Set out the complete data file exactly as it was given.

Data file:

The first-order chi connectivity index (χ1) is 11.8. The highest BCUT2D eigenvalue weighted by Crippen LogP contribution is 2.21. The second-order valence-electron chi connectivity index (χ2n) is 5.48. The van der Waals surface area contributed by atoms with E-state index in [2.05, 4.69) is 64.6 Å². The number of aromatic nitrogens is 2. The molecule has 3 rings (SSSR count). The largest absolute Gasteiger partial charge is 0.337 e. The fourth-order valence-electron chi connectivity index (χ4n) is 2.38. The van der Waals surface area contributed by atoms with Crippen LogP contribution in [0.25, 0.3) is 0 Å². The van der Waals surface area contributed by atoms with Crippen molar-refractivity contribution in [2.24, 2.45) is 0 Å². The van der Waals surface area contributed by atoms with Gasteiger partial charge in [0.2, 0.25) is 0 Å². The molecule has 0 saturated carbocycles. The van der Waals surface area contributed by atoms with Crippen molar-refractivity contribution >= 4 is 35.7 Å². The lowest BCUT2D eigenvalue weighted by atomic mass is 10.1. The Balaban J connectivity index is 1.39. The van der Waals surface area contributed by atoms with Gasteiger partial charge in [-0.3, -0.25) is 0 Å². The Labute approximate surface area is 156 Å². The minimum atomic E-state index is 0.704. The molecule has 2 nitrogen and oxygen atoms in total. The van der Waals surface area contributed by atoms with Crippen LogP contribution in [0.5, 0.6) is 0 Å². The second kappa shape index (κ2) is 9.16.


The first-order chi connectivity index (χ1) is 11.8. The highest BCUT2D eigenvalue weighted by Crippen LogP contribution is 2.21. The second-order valence-electron chi connectivity index (χ2n) is 5.48. The van der Waals surface area contributed by atoms with E-state index in [2.05, 4.69) is 64.6 Å². The number of aromatic nitrogens is 2. The molecule has 3 rings (SSSR count). The largest absolute Gasteiger partial charge is 0.337 e. The fourth-order valence-electron chi connectivity index (χ4n) is 2.38. The van der Waals surface area contributed by atoms with Crippen LogP contribution in [0.25, 0.3) is 0 Å². The van der Waals surface area contributed by atoms with Crippen molar-refractivity contribution in [2.24, 2.45) is 0 Å². The van der Waals surface area contributed by atoms with Gasteiger partial charge in [0.2, 0.25) is 0 Å². The molecule has 0 saturated carbocycles. The van der Waals surface area contributed by atoms with Crippen molar-refractivity contribution >= 4 is 35.7 Å². The lowest BCUT2D eigenvalue weighted by atomic mass is 10.1. The Balaban J connectivity index is 1.39. The van der Waals surface area contributed by atoms with Gasteiger partial charge in [-0.3, -0.25) is 0 Å². The Labute approximate surface area is 156 Å². The minimum atomic E-state index is 0.704. The molecule has 2 nitrogen and oxygen atoms in total. The van der Waals surface area contributed by atoms with Crippen LogP contribution in [0.5, 0.6) is 0 Å². The second kappa shape index (κ2) is 9.16.